Their diet must also include carbohydrates, essential amino acids, minerals and vitamins.

Dogs can’t digest and release the nutrients from grains and cereals like corn, soy and wheat. In fact grain–based diets cause health problems like chronic itchy skin, coarse coats and ear infections.

The source of these nutrients is your choice, whether they are freshly prepared at home or a branded dog food. Choose high quality dog foods that use named protein sources like chicken or beef, not "meat" or "poultry". The protein should have a guaranteed analysis of 30% or more with fat at 18% or more. The labels should also list the named fruit and vegetable ingredients that provide carbohydrates, minerals and vitamins. There should be no food coloring.

Check Their Weight Regularly

Adult dogs should be only be given the amount of food that maintains them at their ideal body weight. You should agree the ideal weight for your unique dog with your veterinarian. Once agreed, you may need to weigh your dog several times a week and make small adjustments to their portions until you find the amount of food they need to maintain their target weight. Then keep a monthly track of their weight and make small adjustments when necessary.

Control Portion Size

All larger dogs have a tendency to overeat, so their portions need to be controlled. It’s particularly important to control the growth rate of larger breed puppies. Those that overeat and grow too rapidly put enormous stress on their young bones, ligaments, tendons and joints, often causing lifelong damage.

Don’t Believe Manufacturers' Recommended Portions

If you feed your dog a high quality dog food, don’t be surprised if your dog needs less than the recommended portion for their weight. One of the main reasons so many dogs are overweight is that their owners feed them the recommended portion. If your dog’s overweight, ignore the manufacturer’s instructions and reduce their portion size. If you are unsure, get your veterinarians advice on the correct portion size for your dog.

Include All Snacks

It’s vital to include all snacks in your dog’s daily food intake.

Earn Every Snack

Don’t just give your dog a treat or snack. Make them work for them to improve their obedience or to reward them for responding to simple commands. Another way to give a snack is to stuff a food puzzle toy, like a Kong with healthy treats.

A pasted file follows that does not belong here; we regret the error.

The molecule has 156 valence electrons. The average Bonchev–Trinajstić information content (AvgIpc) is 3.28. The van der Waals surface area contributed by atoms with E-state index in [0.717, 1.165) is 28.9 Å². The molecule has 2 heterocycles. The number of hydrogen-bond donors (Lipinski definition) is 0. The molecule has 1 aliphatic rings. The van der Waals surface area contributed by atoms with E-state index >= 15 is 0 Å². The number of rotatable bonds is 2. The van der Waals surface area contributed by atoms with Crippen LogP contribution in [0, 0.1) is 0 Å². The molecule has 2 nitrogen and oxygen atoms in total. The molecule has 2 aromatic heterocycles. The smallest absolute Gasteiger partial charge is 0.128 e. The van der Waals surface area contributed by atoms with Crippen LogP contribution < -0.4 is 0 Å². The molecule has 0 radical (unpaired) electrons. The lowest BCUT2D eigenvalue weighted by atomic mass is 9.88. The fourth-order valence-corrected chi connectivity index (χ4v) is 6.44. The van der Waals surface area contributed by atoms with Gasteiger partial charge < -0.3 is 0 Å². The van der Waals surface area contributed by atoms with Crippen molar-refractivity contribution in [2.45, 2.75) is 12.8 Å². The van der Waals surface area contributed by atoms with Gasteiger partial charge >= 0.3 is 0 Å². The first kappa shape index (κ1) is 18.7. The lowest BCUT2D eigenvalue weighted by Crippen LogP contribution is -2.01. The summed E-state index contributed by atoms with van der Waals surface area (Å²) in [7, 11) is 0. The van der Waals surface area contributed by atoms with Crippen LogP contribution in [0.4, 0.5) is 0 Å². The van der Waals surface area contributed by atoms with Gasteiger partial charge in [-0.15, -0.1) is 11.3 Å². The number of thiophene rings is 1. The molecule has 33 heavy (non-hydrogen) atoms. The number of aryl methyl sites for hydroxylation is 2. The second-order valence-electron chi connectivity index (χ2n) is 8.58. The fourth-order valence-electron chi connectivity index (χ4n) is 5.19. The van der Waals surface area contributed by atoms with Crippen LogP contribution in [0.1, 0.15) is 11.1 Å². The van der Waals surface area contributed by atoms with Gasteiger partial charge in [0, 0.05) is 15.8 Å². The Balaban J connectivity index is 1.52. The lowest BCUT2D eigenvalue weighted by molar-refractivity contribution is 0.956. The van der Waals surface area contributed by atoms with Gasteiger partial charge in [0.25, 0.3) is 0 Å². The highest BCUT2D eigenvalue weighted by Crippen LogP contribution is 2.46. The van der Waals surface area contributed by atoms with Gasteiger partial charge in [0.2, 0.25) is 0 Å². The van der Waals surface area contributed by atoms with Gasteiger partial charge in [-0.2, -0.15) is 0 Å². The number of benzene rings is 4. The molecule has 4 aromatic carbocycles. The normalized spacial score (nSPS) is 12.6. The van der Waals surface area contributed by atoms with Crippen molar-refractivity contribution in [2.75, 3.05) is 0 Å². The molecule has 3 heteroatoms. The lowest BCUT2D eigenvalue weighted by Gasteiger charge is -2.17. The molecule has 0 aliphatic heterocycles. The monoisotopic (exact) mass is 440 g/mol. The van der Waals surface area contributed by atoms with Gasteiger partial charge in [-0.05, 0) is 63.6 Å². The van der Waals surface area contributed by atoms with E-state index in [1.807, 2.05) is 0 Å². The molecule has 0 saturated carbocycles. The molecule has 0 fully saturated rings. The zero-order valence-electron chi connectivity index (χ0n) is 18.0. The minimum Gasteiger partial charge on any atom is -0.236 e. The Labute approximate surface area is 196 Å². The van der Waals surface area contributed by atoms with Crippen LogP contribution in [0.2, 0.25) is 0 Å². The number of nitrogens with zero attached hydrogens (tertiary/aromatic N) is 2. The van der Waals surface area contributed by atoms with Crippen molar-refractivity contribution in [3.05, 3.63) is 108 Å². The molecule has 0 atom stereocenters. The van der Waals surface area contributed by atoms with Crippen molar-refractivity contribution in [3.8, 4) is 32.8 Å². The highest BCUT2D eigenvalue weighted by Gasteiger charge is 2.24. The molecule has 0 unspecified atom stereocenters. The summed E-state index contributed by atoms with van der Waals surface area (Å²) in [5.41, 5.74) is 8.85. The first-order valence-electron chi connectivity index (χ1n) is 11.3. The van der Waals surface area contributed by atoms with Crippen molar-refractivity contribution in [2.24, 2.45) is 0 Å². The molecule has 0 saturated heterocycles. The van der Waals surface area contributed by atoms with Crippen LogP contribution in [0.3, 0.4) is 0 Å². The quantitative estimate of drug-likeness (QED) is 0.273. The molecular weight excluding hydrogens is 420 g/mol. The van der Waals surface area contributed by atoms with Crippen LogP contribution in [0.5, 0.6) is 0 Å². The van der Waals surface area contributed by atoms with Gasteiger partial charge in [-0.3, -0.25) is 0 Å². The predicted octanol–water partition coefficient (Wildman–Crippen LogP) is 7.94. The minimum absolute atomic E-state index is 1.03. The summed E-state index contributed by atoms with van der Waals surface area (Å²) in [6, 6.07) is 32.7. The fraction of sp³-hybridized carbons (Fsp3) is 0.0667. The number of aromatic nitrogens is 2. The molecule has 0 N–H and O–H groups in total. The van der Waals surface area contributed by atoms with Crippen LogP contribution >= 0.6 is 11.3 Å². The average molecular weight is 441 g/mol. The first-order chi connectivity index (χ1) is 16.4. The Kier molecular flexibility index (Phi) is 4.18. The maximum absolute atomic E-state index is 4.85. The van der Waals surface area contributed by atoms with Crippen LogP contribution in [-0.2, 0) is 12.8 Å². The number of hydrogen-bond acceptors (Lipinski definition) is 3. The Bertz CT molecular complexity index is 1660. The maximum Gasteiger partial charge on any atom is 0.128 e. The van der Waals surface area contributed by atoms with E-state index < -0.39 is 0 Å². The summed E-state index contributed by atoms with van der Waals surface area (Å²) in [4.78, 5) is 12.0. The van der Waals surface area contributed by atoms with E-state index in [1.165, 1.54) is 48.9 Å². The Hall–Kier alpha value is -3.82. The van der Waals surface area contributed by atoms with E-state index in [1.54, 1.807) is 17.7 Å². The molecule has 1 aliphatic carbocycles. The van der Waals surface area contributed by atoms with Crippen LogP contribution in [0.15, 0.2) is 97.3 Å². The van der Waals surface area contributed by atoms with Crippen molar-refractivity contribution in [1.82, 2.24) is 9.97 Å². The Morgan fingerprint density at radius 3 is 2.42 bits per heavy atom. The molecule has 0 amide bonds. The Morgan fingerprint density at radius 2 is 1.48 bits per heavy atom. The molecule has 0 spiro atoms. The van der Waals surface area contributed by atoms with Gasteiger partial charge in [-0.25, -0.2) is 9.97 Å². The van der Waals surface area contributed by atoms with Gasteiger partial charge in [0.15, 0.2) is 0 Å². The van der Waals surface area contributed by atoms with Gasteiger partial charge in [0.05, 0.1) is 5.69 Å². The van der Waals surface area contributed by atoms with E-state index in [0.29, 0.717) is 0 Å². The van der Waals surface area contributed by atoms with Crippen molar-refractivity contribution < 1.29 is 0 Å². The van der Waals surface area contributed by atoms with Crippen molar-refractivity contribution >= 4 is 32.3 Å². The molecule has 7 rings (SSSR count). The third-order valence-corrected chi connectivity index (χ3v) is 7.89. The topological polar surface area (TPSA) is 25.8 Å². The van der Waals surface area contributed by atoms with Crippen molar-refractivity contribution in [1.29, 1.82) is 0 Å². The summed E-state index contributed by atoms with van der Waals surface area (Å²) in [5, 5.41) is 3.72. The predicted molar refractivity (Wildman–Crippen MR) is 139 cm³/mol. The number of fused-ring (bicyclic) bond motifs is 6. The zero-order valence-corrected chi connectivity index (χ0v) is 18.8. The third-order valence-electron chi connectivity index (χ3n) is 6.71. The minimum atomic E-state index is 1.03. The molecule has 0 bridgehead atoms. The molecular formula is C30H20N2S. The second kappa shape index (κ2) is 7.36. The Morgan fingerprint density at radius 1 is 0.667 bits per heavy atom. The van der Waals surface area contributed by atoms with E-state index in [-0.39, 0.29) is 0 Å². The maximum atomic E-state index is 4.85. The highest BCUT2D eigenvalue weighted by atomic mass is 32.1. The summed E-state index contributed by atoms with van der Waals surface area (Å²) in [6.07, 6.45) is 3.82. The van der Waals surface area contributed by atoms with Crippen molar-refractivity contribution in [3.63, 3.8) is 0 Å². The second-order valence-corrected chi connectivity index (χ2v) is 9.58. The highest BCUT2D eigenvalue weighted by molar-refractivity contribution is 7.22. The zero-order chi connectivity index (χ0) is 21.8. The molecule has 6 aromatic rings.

Kongs are made of hard rubber with holes at each end. Your dog will have to paw, lick, nibble, shake, and roll the Kong to get their treat. The effort keeps them engaged, easing boredom.

Start with easy-to-get treats like their kibble so they learn what to do and don’t give up. Then make it harder by wedging chunks of fruit or veggies inside. Get creative with healthy snacks and leftovers. You can freeze snacks like a broth into a Kong.

Then let your imagination run riot with combinations of healthy snacks like peanut butter (always a favorite), eggs, apples, sweet potato, kale, oatmeal, carrots, broccoli, cheese, and cooked rice. Mix in leftover beef, chicken and salmon. It may seem gross to us but dogs love it.

Always remember to include these snacks in your pet’s daily food intake.

Control the Growth Rate of Larger Breed Puppies

Puppies need a higher energy intake than adults to fuel their growing bodies.

The smaller breeds of dog, weighing 20 pounds or less at maturity, can be fed free-choice. Their food can always be available so they can choose when to eat. Most develop good eating habits and don’t eat too much.

All larger dogs have a tendency to overeat, so their portions need to be controlled. It’s particularly important to control the growth rate of larger breed puppies. Those that overeat and grow too rapidly put enormous stress on their young bones, ligaments, tendons and joints, often causing lifelong damage.

Give Senior Dogs Fewer Calories

Dogs weighing over 50lbs are regarded as senior from the age of 6. The body composition changes in senior dogs as they become less active and their metabolism slows. They still need a protein-rich diet, but with fewer calories to prevent weight gain.